Unilaterally Sarcastic, Dangerously Cheesy

Film Review – Mission Impossible : Ghost Protocol

Before anyone asks, yes I did see it in the IMAX format and yes I did see the Dark Knight Rises prologue. I’ll have a little editorial about that up in a little while. But this entry is specifically about MI4.

Let me start out by saying that I enjoyed this entry far more than any of the other films in the series. I guess number three comes closest. I think that the direction Abrams took the franchise and the followup work done by Brad Bird here on the fourth film is closer in line with my sensibilities than the first or second installments. I liked the first Mission Impossible and still regard it as a solid action/thriller. The second one kinda flew off the rails. I don’t hate it the way some folks do but I don’t think that it really worked. Part three was a damn good movie, and though JJ Abrams directing was a little shaky it did an admirable job of getting the series back on the right track.

Ghost Protocol shifts a little bit in style but retains much of JJ Abrams sensibility. Not surprising considering he stayed on as a producer. The film still hinges on the team-based operations that were jettisoned in MI2 and brought back to the forefront in part three. This time around we get much more of scene stealing Simon Pegg, as well as the added bonus of Paula Patton who looks a lot like Rashida Jones and I think my feelings on her are pretty well documented, and Jeremy Renner coming in and doing a bang-up job all around. Based on the trailers and online speculation I was prepared not to like Renner’s inclusion and was fearing that his purpose would be utterly cliche but the film wisely avoids all of that and instead works on molding him into the dynamic in a way that doesn’t feel forced. He adds something different to the group much in the way that Cruise, Pegg, and Patton do. They all have distinct character traits and each serves a function. I rather enjoyed that.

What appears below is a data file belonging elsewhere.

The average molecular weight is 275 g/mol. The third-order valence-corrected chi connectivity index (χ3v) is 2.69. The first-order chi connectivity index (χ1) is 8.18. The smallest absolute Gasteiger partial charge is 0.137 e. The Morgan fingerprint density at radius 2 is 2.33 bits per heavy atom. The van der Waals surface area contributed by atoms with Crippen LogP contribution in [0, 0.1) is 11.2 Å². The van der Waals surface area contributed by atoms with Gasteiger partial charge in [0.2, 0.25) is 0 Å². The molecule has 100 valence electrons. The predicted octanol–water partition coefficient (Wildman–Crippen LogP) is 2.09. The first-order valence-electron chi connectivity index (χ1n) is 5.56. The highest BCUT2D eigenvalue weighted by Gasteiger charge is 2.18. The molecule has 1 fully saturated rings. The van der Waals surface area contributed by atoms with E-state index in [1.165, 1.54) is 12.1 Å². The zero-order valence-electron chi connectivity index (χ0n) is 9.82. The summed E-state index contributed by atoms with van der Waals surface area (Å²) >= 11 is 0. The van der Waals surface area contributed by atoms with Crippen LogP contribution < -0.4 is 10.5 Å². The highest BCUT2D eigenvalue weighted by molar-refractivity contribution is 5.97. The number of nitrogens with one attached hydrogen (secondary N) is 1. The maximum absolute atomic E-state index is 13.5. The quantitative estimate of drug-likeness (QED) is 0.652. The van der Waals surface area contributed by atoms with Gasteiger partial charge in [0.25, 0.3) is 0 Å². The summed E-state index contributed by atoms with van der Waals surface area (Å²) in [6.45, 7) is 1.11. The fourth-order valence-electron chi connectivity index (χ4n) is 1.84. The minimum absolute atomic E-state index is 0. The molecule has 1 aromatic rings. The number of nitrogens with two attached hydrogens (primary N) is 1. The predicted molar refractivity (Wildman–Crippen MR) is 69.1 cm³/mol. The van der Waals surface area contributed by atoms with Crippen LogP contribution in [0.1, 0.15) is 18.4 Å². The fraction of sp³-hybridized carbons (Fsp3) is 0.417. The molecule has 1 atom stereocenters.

I have to say that never once was I bothered by Tom Cruise. Every once in a while in a film he’ll do something that completely takes me out of the moment and ruins the effect. Here he does a good job of reminding people why he rose to prominence as a leading man in the film industry in the first place. Despite all of his faults, he can hold a film together quite well and this is definitely a return to form for him. It’s been a while since I’ve enjoyed one of his movies so this was a nice change of pace in that regard.

The real star of the film however is Brad Bird, who has an eye for shooting action scenes unlike any other working director. His sense of direction doesn’t have the limited scope of his peers due to his long-standing work in the animation field. This being his first time working in live action I would have been prepared to overlook any sense of awkwardness he may have had behind the camera but he really knocked it out of the park. The only sequence I will question his judgement on was the chase through Dubai set during a sandstorm. In theory it seems like a cool idea but on camera you can’t really see too much and the kinetic energy of the moment gets lost in the confusion. That minor gripe aside, the film is spectacularly framed and a beauty to behold on an IMAX screen.

I would say this is probably your best bet for a good time in the theaters this December. Tintin looks promising but could swing either way and I doubt people will be seeing Dragon Tattoo for a lark. Best to slap down some money for this and enjoy yourself with a big fat grin on your face.

RATING: 8/10

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